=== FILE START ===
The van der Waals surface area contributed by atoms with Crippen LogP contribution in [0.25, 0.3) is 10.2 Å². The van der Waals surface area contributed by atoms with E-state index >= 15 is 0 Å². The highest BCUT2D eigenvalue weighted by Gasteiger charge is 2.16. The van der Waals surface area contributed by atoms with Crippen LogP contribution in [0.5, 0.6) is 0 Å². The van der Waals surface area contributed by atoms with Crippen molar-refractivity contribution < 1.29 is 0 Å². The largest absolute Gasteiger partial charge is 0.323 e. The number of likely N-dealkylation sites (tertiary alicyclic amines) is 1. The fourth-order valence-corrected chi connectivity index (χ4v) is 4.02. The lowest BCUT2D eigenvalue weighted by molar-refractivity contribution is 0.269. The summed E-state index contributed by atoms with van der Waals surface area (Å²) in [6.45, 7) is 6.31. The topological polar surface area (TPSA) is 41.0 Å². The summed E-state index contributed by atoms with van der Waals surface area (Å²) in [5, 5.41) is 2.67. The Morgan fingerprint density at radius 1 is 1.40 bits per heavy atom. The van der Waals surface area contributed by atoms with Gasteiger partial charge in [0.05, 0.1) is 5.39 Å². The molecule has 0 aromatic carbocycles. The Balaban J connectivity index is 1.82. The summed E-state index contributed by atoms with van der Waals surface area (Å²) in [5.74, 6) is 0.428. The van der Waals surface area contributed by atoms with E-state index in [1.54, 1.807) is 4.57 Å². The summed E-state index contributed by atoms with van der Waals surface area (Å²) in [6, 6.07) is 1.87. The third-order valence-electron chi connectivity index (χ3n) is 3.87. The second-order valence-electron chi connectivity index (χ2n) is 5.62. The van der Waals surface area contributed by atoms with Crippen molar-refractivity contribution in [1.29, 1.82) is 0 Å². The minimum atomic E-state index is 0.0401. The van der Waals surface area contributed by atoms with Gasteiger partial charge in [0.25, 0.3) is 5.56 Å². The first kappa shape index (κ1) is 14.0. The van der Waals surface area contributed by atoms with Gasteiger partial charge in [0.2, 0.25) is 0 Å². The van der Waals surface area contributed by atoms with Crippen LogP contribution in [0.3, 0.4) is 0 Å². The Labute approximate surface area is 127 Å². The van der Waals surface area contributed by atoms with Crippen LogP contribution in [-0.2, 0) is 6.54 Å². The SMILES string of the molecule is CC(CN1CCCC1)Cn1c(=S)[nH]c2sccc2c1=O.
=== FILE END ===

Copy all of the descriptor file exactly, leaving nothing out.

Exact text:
The van der Waals surface area contributed by atoms with Crippen LogP contribution in [0.25, 0.3) is 10.2 Å². The van der Waals surface area contributed by atoms with E-state index >= 15 is 0 Å². The highest BCUT2D eigenvalue weighted by Gasteiger charge is 2.16. The van der Waals surface area contributed by atoms with Crippen LogP contribution in [0.5, 0.6) is 0 Å². The van der Waals surface area contributed by atoms with Crippen molar-refractivity contribution < 1.29 is 0 Å². The largest absolute Gasteiger partial charge is 0.323 e. The number of likely N-dealkylation sites (tertiary alicyclic amines) is 1. The fourth-order valence-corrected chi connectivity index (χ4v) is 4.02. The lowest BCUT2D eigenvalue weighted by molar-refractivity contribution is 0.269. The summed E-state index contributed by atoms with van der Waals surface area (Å²) in [6.45, 7) is 6.31. The topological polar surface area (TPSA) is 41.0 Å². The summed E-state index contributed by atoms with van der Waals surface area (Å²) in [5, 5.41) is 2.67. The Morgan fingerprint density at radius 1 is 1.40 bits per heavy atom. The van der Waals surface area contributed by atoms with Gasteiger partial charge in [0.05, 0.1) is 5.39 Å². The molecule has 0 aromatic carbocycles. The Balaban J connectivity index is 1.82. The summed E-state index contributed by atoms with van der Waals surface area (Å²) in [5.74, 6) is 0.428. The van der Waals surface area contributed by atoms with E-state index in [1.54, 1.807) is 4.57 Å². The summed E-state index contributed by atoms with van der Waals surface area (Å²) in [6, 6.07) is 1.87. The third-order valence-electron chi connectivity index (χ3n) is 3.87. The second-order valence-electron chi connectivity index (χ2n) is 5.62. The van der Waals surface area contributed by atoms with Crippen molar-refractivity contribution in [1.29, 1.82) is 0 Å². The minimum atomic E-state index is 0.0401. The van der Waals surface area contributed by atoms with Gasteiger partial charge in [0.25, 0.3) is 5.56 Å². The first kappa shape index (κ1) is 14.0. The van der Waals surface area contributed by atoms with Gasteiger partial charge in [0.2, 0.25) is 0 Å². The van der Waals surface area contributed by atoms with Crippen LogP contribution in [0.3, 0.4) is 0 Å². The Labute approximate surface area is 127 Å². The van der Waals surface area contributed by atoms with Crippen LogP contribution in [-0.2, 0) is 6.54 Å². The SMILES string of the molecule is CC(CN1CCCC1)Cn1c(=S)[nH]c2sccc2c1=O.